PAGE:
As Sue Hildreth wrote in Computerworld last year, "The reasons for implementing IT governance are as varied as the category is broad". Some organizations adopt new IT governance procedures because they need to comply with regulations like Sarbanes-Oxley in the US or, here in Australia, the Spam Act and Privacy Act. Others are trying to wring every extra bit of efficiency they can out of their enterprises and need to ensure that IT supports the most critical needs of the business. For yet others, IT governance means identifying what is best practice for their company and kick-starting it into action.
For Howard Nicholson, vice-president of the Information Systems Audit and Control Association (ISACA), IT governance is also about these things, but he insists they all mean next to nothing unless your efforts are focused on delivering real value to the business.
"IT governance is not about technology per se, it's about the achievement of organizational success," Nicholson says. "You often hear executive management complaining about expensive, disconnected, multi-platform systems, but what needs to be asked is: how did they get there in the first place? It all comes down to IT investment decisions, and the processes and responsibilities governing those decisions."
If anyone should know, it is Nicholson. As vice president of ISACA, Nicholson is responsible for advising the more than 40,000 IT governance professionals from around the globe who make up the association's membership ranks.
"For many years boards of directors and executive managers have viewed IT as something that the IT department was responsible for, as an adjunct to the organization, but it never has been," says Nicholson, who in addition to his role at ISACA also works as a business analyst for the City of Salisbury, part of Adelaide in South Australia. "Things that happened in the recent past, like the Enron and WorldCom scandals, demonstrated what can happen if executive management take their eye off the ball in terms of financial integrity and poor corporate governance," he says.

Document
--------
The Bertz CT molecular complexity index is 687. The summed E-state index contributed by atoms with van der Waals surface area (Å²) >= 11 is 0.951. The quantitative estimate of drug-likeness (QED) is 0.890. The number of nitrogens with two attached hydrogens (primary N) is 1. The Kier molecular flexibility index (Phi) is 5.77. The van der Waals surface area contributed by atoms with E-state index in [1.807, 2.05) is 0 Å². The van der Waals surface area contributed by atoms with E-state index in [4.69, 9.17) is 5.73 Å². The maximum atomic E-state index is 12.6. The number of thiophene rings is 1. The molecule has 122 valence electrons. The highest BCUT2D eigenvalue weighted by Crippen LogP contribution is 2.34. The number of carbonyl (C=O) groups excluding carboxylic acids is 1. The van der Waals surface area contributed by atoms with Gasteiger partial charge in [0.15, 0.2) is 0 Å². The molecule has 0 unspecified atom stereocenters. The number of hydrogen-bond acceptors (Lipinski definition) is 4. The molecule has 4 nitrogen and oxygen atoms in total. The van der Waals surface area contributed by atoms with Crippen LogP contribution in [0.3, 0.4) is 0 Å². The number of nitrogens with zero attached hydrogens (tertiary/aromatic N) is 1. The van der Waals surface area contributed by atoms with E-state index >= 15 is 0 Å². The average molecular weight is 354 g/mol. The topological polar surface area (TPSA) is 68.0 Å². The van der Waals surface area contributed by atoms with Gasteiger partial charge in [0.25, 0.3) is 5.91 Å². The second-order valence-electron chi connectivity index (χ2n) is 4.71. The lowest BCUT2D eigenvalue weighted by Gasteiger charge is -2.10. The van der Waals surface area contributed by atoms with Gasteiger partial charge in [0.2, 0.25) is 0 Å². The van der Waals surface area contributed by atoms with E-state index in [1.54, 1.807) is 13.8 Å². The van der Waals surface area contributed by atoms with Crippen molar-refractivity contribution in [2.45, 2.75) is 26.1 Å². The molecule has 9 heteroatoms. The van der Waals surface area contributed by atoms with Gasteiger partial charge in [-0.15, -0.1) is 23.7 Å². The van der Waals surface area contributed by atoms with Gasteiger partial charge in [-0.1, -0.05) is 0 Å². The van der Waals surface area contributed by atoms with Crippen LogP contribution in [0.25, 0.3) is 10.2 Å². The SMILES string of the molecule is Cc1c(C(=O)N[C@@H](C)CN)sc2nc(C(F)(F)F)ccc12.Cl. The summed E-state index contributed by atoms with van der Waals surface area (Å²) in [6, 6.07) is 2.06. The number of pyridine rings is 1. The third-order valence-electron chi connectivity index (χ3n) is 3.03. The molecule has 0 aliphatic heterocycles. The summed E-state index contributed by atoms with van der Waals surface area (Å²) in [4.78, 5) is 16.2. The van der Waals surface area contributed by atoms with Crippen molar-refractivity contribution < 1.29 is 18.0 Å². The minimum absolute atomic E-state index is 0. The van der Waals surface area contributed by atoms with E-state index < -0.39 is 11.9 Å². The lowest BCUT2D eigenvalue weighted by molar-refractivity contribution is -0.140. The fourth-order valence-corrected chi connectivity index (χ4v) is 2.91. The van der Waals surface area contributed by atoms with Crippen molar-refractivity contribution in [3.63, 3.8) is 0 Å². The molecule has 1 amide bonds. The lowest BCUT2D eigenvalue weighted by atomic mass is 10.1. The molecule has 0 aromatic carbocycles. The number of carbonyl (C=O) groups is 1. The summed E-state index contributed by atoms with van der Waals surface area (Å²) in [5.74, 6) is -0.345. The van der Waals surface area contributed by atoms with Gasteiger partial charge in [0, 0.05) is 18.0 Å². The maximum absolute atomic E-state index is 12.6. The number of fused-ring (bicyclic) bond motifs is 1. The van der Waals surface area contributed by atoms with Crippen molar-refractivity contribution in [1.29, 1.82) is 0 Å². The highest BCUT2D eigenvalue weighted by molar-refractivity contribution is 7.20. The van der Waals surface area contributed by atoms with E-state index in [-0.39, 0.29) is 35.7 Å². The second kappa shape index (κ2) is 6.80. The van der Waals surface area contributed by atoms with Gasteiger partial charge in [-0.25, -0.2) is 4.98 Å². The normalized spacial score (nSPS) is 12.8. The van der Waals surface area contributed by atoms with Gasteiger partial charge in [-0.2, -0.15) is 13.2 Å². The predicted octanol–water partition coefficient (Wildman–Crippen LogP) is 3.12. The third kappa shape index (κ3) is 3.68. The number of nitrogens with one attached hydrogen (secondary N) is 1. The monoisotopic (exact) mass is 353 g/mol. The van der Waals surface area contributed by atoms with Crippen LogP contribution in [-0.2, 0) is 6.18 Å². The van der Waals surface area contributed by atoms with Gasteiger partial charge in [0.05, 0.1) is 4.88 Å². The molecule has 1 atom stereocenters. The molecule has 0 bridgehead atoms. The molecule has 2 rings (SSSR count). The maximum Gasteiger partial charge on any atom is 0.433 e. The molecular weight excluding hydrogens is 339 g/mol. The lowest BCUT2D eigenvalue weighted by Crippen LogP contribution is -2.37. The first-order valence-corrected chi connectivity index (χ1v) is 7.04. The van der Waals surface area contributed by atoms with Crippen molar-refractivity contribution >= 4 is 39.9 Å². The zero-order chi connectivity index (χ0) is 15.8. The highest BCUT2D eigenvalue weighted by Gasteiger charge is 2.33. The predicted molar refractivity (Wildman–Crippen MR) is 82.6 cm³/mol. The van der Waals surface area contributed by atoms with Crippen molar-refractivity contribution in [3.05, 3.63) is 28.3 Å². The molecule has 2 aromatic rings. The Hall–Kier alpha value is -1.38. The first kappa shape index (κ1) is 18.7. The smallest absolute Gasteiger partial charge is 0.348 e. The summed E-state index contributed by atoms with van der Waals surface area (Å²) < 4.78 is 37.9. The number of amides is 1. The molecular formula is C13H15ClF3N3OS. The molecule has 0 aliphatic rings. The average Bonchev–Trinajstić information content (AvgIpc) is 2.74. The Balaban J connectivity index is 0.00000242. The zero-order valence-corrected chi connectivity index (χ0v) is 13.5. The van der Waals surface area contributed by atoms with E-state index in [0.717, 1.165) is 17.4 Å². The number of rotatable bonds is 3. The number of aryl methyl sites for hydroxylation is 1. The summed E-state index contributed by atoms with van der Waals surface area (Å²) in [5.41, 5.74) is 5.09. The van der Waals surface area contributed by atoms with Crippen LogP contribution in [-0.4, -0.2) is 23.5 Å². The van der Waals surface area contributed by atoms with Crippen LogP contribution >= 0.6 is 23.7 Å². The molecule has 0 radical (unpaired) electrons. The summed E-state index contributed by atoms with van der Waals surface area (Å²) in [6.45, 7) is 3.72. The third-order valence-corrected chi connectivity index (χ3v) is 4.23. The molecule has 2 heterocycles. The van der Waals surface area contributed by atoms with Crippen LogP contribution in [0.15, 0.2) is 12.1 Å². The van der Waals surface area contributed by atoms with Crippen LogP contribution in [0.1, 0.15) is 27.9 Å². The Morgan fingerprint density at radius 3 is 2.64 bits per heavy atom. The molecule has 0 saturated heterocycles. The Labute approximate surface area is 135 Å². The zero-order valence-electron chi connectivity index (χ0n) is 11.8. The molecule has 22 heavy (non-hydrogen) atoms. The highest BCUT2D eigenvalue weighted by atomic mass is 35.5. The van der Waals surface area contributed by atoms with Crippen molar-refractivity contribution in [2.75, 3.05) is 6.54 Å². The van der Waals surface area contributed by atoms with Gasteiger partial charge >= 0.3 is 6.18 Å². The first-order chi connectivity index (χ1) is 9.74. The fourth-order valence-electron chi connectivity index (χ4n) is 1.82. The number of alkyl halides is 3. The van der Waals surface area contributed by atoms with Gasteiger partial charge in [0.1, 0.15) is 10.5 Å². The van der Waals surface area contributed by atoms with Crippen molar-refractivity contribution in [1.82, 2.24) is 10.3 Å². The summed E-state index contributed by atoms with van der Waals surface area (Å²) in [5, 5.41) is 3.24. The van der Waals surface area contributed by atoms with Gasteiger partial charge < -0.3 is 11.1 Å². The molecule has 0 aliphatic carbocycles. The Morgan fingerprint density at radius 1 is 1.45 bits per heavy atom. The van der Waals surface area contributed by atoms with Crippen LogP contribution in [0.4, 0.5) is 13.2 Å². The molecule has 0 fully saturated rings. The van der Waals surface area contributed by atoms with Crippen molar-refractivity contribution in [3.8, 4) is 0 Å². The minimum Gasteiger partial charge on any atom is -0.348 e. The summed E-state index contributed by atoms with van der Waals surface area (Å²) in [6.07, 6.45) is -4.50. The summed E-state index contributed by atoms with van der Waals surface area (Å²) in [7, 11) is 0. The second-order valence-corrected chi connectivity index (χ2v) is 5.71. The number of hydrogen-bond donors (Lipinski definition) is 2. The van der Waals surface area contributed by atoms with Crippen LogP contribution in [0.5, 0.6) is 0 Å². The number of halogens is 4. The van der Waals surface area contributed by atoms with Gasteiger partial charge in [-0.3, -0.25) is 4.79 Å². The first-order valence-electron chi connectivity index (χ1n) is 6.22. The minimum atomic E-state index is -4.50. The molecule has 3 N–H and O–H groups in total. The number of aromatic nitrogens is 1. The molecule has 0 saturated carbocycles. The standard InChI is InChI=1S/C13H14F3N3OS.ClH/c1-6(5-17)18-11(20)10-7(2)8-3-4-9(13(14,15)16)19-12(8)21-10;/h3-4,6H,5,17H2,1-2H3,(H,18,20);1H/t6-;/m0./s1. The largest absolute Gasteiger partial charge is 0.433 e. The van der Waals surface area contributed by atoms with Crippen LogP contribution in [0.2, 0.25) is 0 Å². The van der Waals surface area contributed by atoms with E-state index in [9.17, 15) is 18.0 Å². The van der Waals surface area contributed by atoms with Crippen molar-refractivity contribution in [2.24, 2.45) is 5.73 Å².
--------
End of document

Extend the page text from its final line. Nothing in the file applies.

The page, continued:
"The same thing can and almost certainly will happen because of poor IT governance."
Based in Chicago, ISACA was founded in 1969 as a peer-to-peer knowledge exchange for issues surrounding IT governance, security and assurance, and now operates some 170 chapters worldwide. ISACA's initial constituents were drawn from the IT audit and compliance fields, but in recent years their ranks have swelled with the addition of a range of other IT professionals, including IT security specialists, IT governance experts and, as Nicholson puts it, "anybody who has an interest in ensuring that their IT is operating efficiently and effectively, and is aiding in the achievement of organizational objectives".
Today, in addition to publishing the Information Systems Control Journal, ISACA also administers several key international information systems auditing and control standards, most notably the Certified Information Systems Auditor (CISA) and Certified Information Security Manager (CISM) accreditations.
ISACA's non-profit research and development offshoot, the IT Governance Institute (ITGI), develops and releases the majority of the association's publications. The best known among these is Control Objectives for Information Technologies, or COBIT, a global standard for IT management processes.
Of even greater interest to governance-minded IT executives, however, is ITGI's latest ongoing project, ValIT, a governance framework that builds on the existing COBIT methodology to help organizations realize better value from their IT-enabled investments. "ValIT is designed to be cumulative in nature, there's no designated endpoint to it," says Nicholson, who served as chair of ISACA's Membership Board for almost four years before being elected vice president in 2004. The next update of ValIT is scheduled to be released in February 2006 and will feature an in-depth study of the governance practices of international investment giant ING Group, as well as other research from the past several months.